When facing a residential oil-fired furnace that is acting up, you want to get the situation under control as quickly as possible. A problem during the heating season will bring a call from an anxious and possibly agitated customer. The following are some of the most common issues that a service contractor addresses when troubleshooting an oil furnace, along with the possible cures.


Possible causes:Among the first things to check are the obvious — does the unit have fuel and is it getting electrical power, agreed Scott Sweigart, technical advisor, Thermo Pride, North Judson, IN, and Mike Markarian, vice president and director of education of the New England Fuel Institute (NEFI) and director of education for the National Oilheat Research Alliance (NORA). This problem may also be caused by a thermostat that is set too low. Other possibilities, noted Sweigart, are that there is a control problem or the furnace is off on limit.

Possible cures: Get some fuel. Check for a blown fuse or open circuit breaker, or if a switch has been left off, said Markarian.

Check for broken wire(s); trace path of electricity, stated Sweigart. Turn the thermostat well above room temperature. Check to see if filter/ductwork is blocked or restricted, or the blower/motor is not operating, Sweigart added.


Possible causes:Again the furnace may lack fuel or there may be a problem with oil delivery, remarked Markarian. There could be a plugged nozzle, filter, or oil line, he said, or a valve could be left off. There may be a cracked porcelain. Sweigart also noted that the problem could be a weak transformer/igniter, electrodes set incorrectly, too much air, oil pump not working, or pump coupling stripped.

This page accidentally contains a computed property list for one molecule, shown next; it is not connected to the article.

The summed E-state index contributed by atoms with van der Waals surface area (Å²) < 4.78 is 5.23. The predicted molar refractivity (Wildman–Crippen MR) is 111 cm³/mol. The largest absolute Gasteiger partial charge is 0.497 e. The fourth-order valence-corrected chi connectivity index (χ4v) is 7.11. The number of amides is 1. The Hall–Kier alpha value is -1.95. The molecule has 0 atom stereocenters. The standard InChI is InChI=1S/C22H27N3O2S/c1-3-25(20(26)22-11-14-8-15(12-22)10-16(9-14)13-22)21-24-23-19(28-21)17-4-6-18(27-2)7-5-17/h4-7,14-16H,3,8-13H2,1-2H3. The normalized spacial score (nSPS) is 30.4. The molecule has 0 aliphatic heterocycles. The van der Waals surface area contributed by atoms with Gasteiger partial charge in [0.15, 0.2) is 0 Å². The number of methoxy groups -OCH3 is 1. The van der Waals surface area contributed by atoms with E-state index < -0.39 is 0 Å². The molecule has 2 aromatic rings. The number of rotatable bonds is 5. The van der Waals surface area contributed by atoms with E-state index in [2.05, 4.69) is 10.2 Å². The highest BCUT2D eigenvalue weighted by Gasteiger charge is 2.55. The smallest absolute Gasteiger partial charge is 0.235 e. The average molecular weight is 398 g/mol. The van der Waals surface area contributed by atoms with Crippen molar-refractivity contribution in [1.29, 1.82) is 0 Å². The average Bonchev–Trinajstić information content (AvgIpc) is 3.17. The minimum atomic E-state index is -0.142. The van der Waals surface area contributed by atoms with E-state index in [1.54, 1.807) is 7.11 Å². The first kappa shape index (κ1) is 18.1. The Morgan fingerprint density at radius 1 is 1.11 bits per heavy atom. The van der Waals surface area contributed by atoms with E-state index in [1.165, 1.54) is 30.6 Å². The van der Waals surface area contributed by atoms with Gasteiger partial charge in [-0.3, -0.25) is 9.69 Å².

Possible cures: Get fuel; check for plugged nozzle, filter, or oil line, Markarian said. Open valve. Replace cracked porcelains.

Test and replace transformer/ igniter if necessary, said Sweigart. Adjust electrodes. Adjust air, then perform a combustion analysis. Test oil pump. Replace stripped pump coupling.


Possible causes:The furnace may have a partially plugged nozzle, it may need a burner adjustment, or it may not have the proper end cone, related Markarian. Other possibilities, according to Sweigart, are not enough air, plugged chimney or heat exchanger, over fire, or wrong nozzle.

Possible cures: Clean or replace the nozzle, adjust the burner according to manufacturer’s specifications, or replace the end cone, noted Markarian.

Adjust air and perform a combustion analysis, Sweigart stated. Check chimney condition and heat exchanger condition. Check manufacturer’s ratings plate for the correct nozzle size, spray pattern, angle, and oil pump pressure, he added.


Possible causes:This may be caused by an improper firing rate, said Markarian, or a thermostat problem. Sweigart listed the following: heat anticipator set incorrectly; limit setting incorrect; inadequate duct system; blower speed set too high; or house doors and windows open.

Possible cures: Set firing rate within specifications, Markarian said. Check thermostat.